Do you hesitate to raise questions in class as a student? Is it because of the mockery you might face? Alternatively, is it because of your growing reluctance to question the status quo? Whatever the reason, not questioning prevents you from making use of a fantastic learning tool.
Three of our greatest thinkers—Sir Isaac Newton, Charles Darwin, and Albert Einstein—had this in common: They were driven by concerns of meaning, applicability, and interpretation.
Various societies have different ways of thinking and learning.
What kind of Learner are you?
Reflect on and analyse your learning style. Your learning style is determined by your listening abilities, your ability to focus, your passion for the subject, and your sincerity. For instance, in the lesson, are you engaged and responsive or reserved and observing? Are you insightful, introspective, and analytical, or are you frequently side-tracked? Do you take lectures seriously and use notes to help you remember what you have learned?
The existing learning methods are shallow and unproductive since there is little connection between professors and pupils. Many kids are shy and hesitant to ask questions, which is likely a result of our culture’s emphasis on “acceptance” rather than challenging or questioning the current quo.
A common misconception among students is that teachers do not encourage them to ask questions. Teachers understand that asking questions is not “defiance,” but rather the result of a desire to learn. In the pursuit of knowledge, mastering and using the art of questioning is crucial.
Key Educational Technique
A key aspect of good learning is the capacity for questioning. Questions encourage conversation and relieve the monotony of a monologue, which is why teachers appreciate them. The routine and dull atmosphere of the classroom is abruptly replaced by an engaging quest for enlightenment. Such interactions turn the procedure into an engaging activity that offers students various advantages, including:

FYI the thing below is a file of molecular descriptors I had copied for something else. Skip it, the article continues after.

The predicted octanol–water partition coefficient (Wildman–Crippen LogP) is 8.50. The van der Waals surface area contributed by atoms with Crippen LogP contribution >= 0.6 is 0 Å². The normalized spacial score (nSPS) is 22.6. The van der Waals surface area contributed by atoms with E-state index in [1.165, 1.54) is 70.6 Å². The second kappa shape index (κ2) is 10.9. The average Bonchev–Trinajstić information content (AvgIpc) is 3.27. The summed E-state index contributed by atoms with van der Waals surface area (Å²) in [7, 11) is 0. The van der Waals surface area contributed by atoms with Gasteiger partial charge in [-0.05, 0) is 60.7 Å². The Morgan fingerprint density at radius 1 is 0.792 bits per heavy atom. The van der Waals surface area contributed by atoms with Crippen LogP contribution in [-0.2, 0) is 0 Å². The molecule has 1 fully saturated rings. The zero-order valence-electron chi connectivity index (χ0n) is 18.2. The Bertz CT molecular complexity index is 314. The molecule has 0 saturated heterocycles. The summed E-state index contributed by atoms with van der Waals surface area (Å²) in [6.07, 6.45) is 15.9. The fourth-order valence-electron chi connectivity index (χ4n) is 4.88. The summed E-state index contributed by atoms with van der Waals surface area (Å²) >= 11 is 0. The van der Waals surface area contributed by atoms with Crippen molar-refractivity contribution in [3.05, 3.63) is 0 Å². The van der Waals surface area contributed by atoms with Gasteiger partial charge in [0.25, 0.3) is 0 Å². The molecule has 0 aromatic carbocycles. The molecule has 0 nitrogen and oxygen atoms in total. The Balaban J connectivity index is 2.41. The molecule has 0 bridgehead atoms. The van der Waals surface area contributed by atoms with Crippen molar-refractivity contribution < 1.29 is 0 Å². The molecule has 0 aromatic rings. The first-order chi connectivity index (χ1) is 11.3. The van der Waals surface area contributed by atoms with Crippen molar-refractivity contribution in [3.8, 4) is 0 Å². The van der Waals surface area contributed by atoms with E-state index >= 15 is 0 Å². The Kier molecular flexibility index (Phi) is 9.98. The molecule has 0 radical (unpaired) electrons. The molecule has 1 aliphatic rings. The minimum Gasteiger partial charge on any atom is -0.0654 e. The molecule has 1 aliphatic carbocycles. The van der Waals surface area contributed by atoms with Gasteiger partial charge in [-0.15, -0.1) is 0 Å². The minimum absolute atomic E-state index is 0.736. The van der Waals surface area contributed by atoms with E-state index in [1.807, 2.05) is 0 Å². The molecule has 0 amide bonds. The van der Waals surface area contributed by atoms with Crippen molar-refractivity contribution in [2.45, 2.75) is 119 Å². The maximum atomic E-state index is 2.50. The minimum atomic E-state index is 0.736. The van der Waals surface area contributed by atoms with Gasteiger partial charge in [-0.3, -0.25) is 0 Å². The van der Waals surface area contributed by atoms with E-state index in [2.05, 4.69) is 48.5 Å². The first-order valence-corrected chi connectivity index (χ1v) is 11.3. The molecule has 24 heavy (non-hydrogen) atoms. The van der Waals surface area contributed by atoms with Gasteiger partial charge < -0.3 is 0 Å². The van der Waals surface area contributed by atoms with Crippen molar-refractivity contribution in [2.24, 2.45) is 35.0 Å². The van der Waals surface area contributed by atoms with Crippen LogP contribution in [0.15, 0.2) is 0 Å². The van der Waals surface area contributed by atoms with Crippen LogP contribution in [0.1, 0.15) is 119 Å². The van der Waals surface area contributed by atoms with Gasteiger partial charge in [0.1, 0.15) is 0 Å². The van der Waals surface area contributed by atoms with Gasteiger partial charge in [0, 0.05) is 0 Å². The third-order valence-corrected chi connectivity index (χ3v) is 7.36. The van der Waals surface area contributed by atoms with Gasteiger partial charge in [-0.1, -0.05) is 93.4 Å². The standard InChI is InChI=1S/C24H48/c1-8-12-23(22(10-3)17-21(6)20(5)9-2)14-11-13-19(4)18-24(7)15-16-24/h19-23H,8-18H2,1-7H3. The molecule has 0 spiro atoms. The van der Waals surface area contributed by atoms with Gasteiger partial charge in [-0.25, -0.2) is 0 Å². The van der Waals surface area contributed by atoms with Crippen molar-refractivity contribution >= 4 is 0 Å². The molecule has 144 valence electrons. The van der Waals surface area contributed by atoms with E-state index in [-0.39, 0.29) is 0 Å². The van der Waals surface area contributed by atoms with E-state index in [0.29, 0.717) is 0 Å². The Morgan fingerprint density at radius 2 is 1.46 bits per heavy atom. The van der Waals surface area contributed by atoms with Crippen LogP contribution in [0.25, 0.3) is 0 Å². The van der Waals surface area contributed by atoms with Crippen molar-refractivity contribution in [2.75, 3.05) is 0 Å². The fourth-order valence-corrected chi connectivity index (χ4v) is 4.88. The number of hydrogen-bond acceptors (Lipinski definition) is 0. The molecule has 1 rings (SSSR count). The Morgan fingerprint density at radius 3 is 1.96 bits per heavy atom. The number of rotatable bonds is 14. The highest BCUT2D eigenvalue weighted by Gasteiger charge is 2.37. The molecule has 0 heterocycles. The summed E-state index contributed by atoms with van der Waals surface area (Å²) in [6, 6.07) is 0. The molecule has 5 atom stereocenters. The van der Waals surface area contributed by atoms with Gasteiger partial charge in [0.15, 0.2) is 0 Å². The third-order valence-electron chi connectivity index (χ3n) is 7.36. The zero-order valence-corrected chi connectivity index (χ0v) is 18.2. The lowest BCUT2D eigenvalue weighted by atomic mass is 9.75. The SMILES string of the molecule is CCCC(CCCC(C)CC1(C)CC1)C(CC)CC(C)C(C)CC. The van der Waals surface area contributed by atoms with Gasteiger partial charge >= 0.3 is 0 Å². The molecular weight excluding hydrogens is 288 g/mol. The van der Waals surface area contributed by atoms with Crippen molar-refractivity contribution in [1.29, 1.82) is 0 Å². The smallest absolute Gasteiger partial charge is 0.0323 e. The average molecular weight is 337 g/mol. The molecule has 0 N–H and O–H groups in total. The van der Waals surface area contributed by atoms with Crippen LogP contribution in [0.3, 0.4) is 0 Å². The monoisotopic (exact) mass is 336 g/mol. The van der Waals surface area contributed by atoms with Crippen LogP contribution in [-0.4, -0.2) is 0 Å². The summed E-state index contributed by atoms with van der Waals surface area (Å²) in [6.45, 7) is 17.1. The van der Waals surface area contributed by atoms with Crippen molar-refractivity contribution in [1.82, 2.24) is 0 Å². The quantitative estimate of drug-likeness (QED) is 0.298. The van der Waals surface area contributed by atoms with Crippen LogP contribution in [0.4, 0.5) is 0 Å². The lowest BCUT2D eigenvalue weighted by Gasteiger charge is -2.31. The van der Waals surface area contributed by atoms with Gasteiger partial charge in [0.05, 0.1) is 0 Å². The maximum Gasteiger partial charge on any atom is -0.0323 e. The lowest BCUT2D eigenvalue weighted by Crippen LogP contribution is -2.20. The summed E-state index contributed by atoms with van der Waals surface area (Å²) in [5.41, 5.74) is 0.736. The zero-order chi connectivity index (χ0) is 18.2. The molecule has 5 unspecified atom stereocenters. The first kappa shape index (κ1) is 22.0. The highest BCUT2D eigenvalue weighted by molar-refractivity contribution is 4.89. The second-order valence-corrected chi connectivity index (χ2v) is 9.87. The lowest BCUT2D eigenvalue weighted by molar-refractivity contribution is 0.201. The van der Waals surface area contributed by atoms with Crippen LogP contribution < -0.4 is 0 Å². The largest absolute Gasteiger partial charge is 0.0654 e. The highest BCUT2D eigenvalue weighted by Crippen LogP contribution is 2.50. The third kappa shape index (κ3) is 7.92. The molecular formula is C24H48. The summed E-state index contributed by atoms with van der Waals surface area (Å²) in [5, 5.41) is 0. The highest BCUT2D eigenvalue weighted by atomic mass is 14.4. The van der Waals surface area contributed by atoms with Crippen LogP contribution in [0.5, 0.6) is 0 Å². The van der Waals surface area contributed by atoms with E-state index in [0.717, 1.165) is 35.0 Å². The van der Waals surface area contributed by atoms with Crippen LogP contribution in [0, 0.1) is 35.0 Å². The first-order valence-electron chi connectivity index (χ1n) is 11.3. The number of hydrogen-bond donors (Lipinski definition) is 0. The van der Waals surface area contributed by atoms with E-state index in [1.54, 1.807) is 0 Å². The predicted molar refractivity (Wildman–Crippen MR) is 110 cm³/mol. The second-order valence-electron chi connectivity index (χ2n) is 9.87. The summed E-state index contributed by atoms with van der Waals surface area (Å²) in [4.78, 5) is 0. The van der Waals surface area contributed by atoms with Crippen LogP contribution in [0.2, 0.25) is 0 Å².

Building a mentor-mentee relationship with the teacher while developing critical thinking abilities, gaining knowledge of the subject, improving listening and communication skills, and gaining self-confidence.
While asking the right questions is equally important, asking questions is a great method to learn.
What sort of Questions?
As a student, you are exposed to a variety of topics, concepts, and ideas along with a variety of difficulties, all of which influence the kinds of questions that must be asked.
There can be various types of questions like:
- Conceptual questions
- Probing questions
- Hypothetical questions
- Comparative questions
- Connecting questions
How to ask better Questions?
The following advice will help you start posing more insightful queries:
Pay attention when someone answers your question or explains things to you.
If you do not listen carefully, you can find yourself asking questions that have already been addressed. You can avoid asking general questions that you should probably already know the answers to by placing your attention on listening.